Beset by political chaos and runaway price inflation, Zimbabwe is stripping 10 zeros off its nearly worthless currency so that 10 billion dollars becomes a dollar, news agencies reported Wednesday.
The country's central bank chief, who announced the move in a television broadcast, said the big numbers were causing problems for computer systems, the BBC said.
"The Zimbabwe dollar will be redenominated by a factor of one to 10, which means we are removing 10 zeros from our monetary value," Gideon Gono, governor of the Reserve Bank of Zimbabwe, said in the broadcast. "Ten billion dollars today will be reduced to one dollar."
Computers, calculators and automated teller machines have been unable to handle basic transactions in billions and trillions of dollars, the Associated Press reported, adding that Gono just last week introduced a 100-billion-dollar note that is not enough to buy a loaf of bread.
The new currency numbering takes effect Aug. 1 with the issue of a 500-dollar bill equivalent to five trillion now. Zimbabwe's official inflation rate, highest in the world, is 2.2 million per cent a year.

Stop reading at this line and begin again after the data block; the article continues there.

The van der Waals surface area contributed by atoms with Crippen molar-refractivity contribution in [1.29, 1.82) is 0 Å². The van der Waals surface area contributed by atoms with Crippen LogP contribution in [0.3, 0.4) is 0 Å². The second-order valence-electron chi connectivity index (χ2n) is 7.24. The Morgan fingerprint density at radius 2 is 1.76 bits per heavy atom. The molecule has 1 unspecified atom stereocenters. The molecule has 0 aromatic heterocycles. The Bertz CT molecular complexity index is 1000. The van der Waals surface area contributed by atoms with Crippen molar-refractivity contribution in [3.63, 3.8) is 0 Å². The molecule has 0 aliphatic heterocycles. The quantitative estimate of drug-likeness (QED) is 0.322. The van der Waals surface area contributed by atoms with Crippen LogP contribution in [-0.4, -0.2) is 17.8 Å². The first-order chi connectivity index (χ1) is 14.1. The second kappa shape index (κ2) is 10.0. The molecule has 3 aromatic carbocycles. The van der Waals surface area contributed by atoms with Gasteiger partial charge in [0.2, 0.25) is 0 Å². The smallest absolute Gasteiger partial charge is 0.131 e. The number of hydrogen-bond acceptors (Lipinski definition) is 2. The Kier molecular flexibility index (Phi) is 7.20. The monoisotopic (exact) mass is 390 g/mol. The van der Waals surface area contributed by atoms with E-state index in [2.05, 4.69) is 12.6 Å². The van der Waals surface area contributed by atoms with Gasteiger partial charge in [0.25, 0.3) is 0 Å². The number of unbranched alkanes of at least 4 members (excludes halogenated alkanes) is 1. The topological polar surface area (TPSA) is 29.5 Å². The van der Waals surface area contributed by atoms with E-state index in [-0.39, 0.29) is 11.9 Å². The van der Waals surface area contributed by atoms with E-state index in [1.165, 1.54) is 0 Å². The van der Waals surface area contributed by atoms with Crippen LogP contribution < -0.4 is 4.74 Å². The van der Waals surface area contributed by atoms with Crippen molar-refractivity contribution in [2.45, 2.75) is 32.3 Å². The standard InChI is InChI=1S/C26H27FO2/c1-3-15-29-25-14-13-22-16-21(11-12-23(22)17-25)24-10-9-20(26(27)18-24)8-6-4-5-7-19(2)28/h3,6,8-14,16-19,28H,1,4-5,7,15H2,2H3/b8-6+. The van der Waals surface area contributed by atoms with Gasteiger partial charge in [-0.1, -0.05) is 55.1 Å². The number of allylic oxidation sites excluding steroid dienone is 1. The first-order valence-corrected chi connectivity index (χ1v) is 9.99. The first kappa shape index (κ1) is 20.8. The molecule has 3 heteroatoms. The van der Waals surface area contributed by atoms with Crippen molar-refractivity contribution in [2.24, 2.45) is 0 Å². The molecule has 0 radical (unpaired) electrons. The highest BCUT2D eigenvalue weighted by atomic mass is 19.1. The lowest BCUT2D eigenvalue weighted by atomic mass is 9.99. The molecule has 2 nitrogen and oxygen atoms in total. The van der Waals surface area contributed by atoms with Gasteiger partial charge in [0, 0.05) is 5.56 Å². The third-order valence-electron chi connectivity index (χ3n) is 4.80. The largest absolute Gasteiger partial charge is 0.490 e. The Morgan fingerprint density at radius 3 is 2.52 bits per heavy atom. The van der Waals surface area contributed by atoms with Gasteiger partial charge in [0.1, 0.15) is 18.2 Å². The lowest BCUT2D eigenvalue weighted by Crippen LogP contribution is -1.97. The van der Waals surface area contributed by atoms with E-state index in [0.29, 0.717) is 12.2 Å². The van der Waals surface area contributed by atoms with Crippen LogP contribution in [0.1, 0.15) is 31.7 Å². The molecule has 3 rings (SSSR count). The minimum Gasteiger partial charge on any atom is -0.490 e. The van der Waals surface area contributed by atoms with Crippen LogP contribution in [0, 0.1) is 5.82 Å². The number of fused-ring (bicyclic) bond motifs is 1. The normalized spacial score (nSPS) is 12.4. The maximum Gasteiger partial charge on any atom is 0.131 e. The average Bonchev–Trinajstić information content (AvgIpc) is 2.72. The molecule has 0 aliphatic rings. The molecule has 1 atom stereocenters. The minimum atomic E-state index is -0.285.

Meanwhile, South African President Thabo Mbeki is heading to Zimbabwe as talks to end the country's political crisis falter, the Associated Press said.
Mbeki is acting as mediator in negotiations between Zimbabwe's irascible president, Robert Mugabe, and the main opposition leader, Morgan Tsvangirai, who seemed poised to win power in March before a long and controversial vote count went in Mugabe's favour.
Mukoni Ratshitanga, a spokesman for Mbeki, said the South Africa leader would meet with Mugabe on Wednesday afternoon. Mbeki met Tsvangirai in South Africa on Tuesday, he said.
Mugabe and Tsvangirai agreed last week to power-sharing talks to end months of state-sponsored electoral violence that has killed more than 150 opposition activists.
The talks are reported to be deadlocked over Tsvangirai's role in a new government, but Mbeki insisted Tuesday the talks are going well.